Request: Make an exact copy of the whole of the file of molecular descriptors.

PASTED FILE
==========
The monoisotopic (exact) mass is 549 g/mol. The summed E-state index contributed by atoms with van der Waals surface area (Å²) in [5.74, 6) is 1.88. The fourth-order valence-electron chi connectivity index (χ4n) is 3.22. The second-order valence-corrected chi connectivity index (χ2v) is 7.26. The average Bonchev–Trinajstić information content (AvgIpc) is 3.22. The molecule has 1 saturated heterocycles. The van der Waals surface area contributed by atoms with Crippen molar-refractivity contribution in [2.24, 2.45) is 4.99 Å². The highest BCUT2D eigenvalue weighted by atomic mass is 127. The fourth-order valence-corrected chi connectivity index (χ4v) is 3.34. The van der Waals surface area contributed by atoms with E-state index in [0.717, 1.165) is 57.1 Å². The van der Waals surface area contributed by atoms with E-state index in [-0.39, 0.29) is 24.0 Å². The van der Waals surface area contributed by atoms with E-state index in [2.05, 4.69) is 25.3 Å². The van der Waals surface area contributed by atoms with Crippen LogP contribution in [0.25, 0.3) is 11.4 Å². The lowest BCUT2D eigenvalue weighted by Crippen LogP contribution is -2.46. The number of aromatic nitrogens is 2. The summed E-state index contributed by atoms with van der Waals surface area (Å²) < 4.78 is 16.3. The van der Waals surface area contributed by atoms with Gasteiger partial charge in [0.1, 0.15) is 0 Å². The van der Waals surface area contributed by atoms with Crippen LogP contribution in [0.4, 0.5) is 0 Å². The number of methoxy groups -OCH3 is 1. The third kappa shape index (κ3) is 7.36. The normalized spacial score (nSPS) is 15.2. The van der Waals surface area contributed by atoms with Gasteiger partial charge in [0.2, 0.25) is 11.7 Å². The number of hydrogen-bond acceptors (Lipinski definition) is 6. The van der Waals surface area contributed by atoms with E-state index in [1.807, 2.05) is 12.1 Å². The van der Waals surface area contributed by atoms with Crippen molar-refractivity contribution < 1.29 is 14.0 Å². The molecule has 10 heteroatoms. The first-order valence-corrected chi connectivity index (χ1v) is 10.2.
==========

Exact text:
The monoisotopic (exact) mass is 549 g/mol. The summed E-state index contributed by atoms with van der Waals surface area (Å²) in [5.74, 6) is 1.88. The fourth-order valence-electron chi connectivity index (χ4n) is 3.22. The second-order valence-corrected chi connectivity index (χ2v) is 7.26. The average Bonchev–Trinajstić information content (AvgIpc) is 3.22. The molecule has 1 saturated heterocycles. The van der Waals surface area contributed by atoms with Crippen molar-refractivity contribution in [2.24, 2.45) is 4.99 Å². The highest BCUT2D eigenvalue weighted by atomic mass is 127. The fourth-order valence-corrected chi connectivity index (χ4v) is 3.34. The van der Waals surface area contributed by atoms with E-state index in [0.717, 1.165) is 57.1 Å². The van der Waals surface area contributed by atoms with E-state index in [-0.39, 0.29) is 24.0 Å². The van der Waals surface area contributed by atoms with E-state index in [2.05, 4.69) is 25.3 Å². The van der Waals surface area contributed by atoms with Crippen LogP contribution in [0.25, 0.3) is 11.4 Å². The lowest BCUT2D eigenvalue weighted by Crippen LogP contribution is -2.46. The number of aromatic nitrogens is 2. The summed E-state index contributed by atoms with van der Waals surface area (Å²) < 4.78 is 16.3. The van der Waals surface area contributed by atoms with Gasteiger partial charge in [0.1, 0.15) is 0 Å². The van der Waals surface area contributed by atoms with Crippen LogP contribution in [0.4, 0.5) is 0 Å². The number of methoxy groups -OCH3 is 1. The third kappa shape index (κ3) is 7.36. The normalized spacial score (nSPS) is 15.2. The van der Waals surface area contributed by atoms with Gasteiger partial charge in [0.2, 0.25) is 11.7 Å². The number of hydrogen-bond acceptors (Lipinski definition) is 6. The van der Waals surface area contributed by atoms with E-state index in [1.807, 2.05) is 12.1 Å². The van der Waals surface area contributed by atoms with Crippen molar-refractivity contribution < 1.29 is 14.0 Å². The molecule has 10 heteroatoms. The first-order valence-corrected chi connectivity index (χ1v) is 10.2.